Pathos in the article effectively reflects the strong will and emotional state of the author. Denchak utilized emotionally-charged words to create the specific atmosphere. However, it is essential to mention that this approach intensifies in the body of the text whereas the introduction is not that emotionally tense. A relaxed mood in the introductory part transforms into sympathetic perceptions as the body of the article is developed. Notably, the appeal to pathos remains effective till the end of the writing, and the author boosts its effect by stating the possible positive outcome if people are aware of the contamination they bring with their activities (Denchak, 2016).
Throughout the article, the writer supports her claims as well as the ethos by providing expert opinion and quoting influential people. The use of different statistics and expert thoughts allowed building credibility and, in its turn, such an appeal to ethos enabled the author to form her argument in an effective way. Nevertheless, the writer avoided providing any examples or personal perceptions that could supposedly strengthen the argumentation. It could be justified by the complexity and the scientific nature of the raised discussion (Van Eemeren, Garssen, Verheij, Krabbe, & Snoeck Henkemans, 2014). Despite the fact that the writer did not describe her personal stake, it is rather excusable due to the type of the actual document.
Kairos as rhetoric means is a powerful tool to stress out the importance and emergence of the issue at the current moment. Stating that “by aggressively reducing our global emissions now, we can avoid a lot of the severe consequences”, the author made effective use of the particular point of time to create the feeling of urgency, which supported and concluded her argumentation greatly (Denchak, 2016, para. 12). Notably, no argumentative fallacies were evident in the writing since the author appealed to logical connections supported by facts and figures solely, which makes the proclamation to kairos reasonable.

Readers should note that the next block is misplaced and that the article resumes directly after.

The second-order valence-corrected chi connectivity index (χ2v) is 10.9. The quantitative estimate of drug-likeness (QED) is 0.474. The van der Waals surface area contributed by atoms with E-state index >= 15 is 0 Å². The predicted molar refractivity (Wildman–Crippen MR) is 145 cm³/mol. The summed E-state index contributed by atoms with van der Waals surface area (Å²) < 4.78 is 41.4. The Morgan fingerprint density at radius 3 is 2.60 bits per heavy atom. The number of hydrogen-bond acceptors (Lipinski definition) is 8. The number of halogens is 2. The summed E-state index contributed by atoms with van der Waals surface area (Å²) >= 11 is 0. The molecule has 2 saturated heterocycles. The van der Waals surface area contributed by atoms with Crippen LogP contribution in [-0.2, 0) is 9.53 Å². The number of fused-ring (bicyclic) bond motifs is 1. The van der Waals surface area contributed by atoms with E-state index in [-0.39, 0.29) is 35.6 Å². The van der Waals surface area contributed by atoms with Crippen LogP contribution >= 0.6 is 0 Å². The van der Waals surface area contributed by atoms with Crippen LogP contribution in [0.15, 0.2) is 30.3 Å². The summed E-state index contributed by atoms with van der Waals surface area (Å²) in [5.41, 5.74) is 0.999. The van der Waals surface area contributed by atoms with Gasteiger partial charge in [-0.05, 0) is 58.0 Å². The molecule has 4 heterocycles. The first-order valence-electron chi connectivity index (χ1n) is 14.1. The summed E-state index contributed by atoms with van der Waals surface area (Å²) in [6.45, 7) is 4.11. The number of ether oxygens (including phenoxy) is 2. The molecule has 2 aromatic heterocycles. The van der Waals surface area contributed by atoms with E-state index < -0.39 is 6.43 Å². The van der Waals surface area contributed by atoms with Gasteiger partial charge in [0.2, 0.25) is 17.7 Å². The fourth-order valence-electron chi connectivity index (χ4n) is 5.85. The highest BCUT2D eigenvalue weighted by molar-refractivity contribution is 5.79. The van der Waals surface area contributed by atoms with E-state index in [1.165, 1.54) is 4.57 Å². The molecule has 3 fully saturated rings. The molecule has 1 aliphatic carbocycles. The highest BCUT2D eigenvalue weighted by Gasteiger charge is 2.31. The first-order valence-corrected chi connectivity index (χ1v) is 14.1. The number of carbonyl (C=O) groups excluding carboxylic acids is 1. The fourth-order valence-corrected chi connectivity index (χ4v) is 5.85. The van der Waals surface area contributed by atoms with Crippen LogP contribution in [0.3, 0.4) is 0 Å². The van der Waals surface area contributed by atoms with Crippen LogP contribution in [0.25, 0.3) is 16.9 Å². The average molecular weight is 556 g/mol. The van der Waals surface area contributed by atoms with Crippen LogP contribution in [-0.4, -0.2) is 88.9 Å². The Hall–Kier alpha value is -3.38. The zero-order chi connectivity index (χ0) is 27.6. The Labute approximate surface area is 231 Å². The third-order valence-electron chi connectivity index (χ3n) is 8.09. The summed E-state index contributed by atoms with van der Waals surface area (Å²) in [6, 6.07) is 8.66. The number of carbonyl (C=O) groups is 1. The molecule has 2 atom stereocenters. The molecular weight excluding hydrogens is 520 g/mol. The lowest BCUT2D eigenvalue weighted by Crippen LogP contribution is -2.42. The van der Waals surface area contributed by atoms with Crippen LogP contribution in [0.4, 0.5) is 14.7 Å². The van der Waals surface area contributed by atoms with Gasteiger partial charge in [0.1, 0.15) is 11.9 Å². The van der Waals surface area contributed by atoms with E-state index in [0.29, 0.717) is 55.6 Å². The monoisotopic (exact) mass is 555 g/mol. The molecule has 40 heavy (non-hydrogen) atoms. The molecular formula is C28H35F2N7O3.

It can be concluded that the author of the article used the four primary rhetorical appeals in an effective and reasonable way. She was able to support her argumentation with the relevant statistics, facts, and data; thus, building credibility and validity. Overall, the text is free of argumentative fallacies; it has enough evidence, logical connections and it has clearly defined causal relationships.
Ahern Knudsen, R. (2014). Homeric speech and the origins of rhetoric. Baltimore, MD: JHU Press.
Denchak, M. (2016). Are the effects of global warming really that bad? Web.
Van Eemeren, F., Garssen, B., Verheij, B., Krabbe, E., & Snoeck Henkemans, A. (2014). Handbook of argumentation theory. New York, NY: Springer.
Yagelski, R. (2014). Writing. Boston, MA: Cengage.